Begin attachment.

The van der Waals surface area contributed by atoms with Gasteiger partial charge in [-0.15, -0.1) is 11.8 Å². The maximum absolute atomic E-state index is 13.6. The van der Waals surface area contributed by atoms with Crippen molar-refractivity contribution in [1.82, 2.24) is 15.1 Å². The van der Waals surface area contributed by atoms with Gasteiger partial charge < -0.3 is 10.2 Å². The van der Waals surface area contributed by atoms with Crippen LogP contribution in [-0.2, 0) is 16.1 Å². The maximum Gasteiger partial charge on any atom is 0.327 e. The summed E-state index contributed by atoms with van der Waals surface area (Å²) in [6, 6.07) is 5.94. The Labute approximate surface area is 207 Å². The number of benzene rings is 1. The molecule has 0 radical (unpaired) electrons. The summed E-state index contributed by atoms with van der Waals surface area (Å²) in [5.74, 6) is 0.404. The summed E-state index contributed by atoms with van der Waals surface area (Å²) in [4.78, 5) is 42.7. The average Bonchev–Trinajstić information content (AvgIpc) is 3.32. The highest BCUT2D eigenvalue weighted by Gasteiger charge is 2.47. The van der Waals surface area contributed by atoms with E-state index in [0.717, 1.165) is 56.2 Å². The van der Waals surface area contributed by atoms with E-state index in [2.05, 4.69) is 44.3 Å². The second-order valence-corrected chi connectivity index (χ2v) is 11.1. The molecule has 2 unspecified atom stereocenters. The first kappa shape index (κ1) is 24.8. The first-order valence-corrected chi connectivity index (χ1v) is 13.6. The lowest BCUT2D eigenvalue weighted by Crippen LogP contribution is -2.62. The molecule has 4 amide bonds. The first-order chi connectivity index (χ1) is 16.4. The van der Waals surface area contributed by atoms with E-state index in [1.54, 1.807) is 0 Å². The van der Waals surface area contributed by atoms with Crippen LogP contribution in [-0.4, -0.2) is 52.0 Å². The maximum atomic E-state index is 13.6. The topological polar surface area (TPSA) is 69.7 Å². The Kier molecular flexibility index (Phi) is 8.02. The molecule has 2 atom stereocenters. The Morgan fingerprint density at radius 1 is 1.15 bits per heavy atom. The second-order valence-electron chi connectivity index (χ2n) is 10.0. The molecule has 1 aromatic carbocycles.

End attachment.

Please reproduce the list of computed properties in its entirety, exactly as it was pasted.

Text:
The van der Waals surface area contributed by atoms with Gasteiger partial charge in [-0.15, -0.1) is 11.8 Å². The maximum absolute atomic E-state index is 13.6. The van der Waals surface area contributed by atoms with Crippen molar-refractivity contribution in [1.82, 2.24) is 15.1 Å². The van der Waals surface area contributed by atoms with Gasteiger partial charge < -0.3 is 10.2 Å². The van der Waals surface area contributed by atoms with Crippen LogP contribution in [-0.2, 0) is 16.1 Å². The maximum Gasteiger partial charge on any atom is 0.327 e. The summed E-state index contributed by atoms with van der Waals surface area (Å²) in [6, 6.07) is 5.94. The Labute approximate surface area is 207 Å². The number of benzene rings is 1. The molecule has 0 radical (unpaired) electrons. The summed E-state index contributed by atoms with van der Waals surface area (Å²) in [5.74, 6) is 0.404. The summed E-state index contributed by atoms with van der Waals surface area (Å²) in [4.78, 5) is 42.7. The average Bonchev–Trinajstić information content (AvgIpc) is 3.32. The highest BCUT2D eigenvalue weighted by Gasteiger charge is 2.47. The van der Waals surface area contributed by atoms with E-state index in [0.717, 1.165) is 56.2 Å². The van der Waals surface area contributed by atoms with E-state index in [2.05, 4.69) is 44.3 Å². The second-order valence-corrected chi connectivity index (χ2v) is 11.1. The molecule has 2 unspecified atom stereocenters. The first kappa shape index (κ1) is 24.8. The first-order valence-corrected chi connectivity index (χ1v) is 13.6. The lowest BCUT2D eigenvalue weighted by Crippen LogP contribution is -2.62. The molecule has 4 amide bonds. The first-order chi connectivity index (χ1) is 16.4. The van der Waals surface area contributed by atoms with E-state index in [1.54, 1.807) is 0 Å². The van der Waals surface area contributed by atoms with Crippen LogP contribution in [-0.4, -0.2) is 52.0 Å². The maximum atomic E-state index is 13.6. The topological polar surface area (TPSA) is 69.7 Å². The Kier molecular flexibility index (Phi) is 8.02. The molecule has 2 atom stereocenters. The Morgan fingerprint density at radius 1 is 1.15 bits per heavy atom. The second-order valence-electron chi connectivity index (χ2n) is 10.0. The molecule has 1 aromatic carbocycles.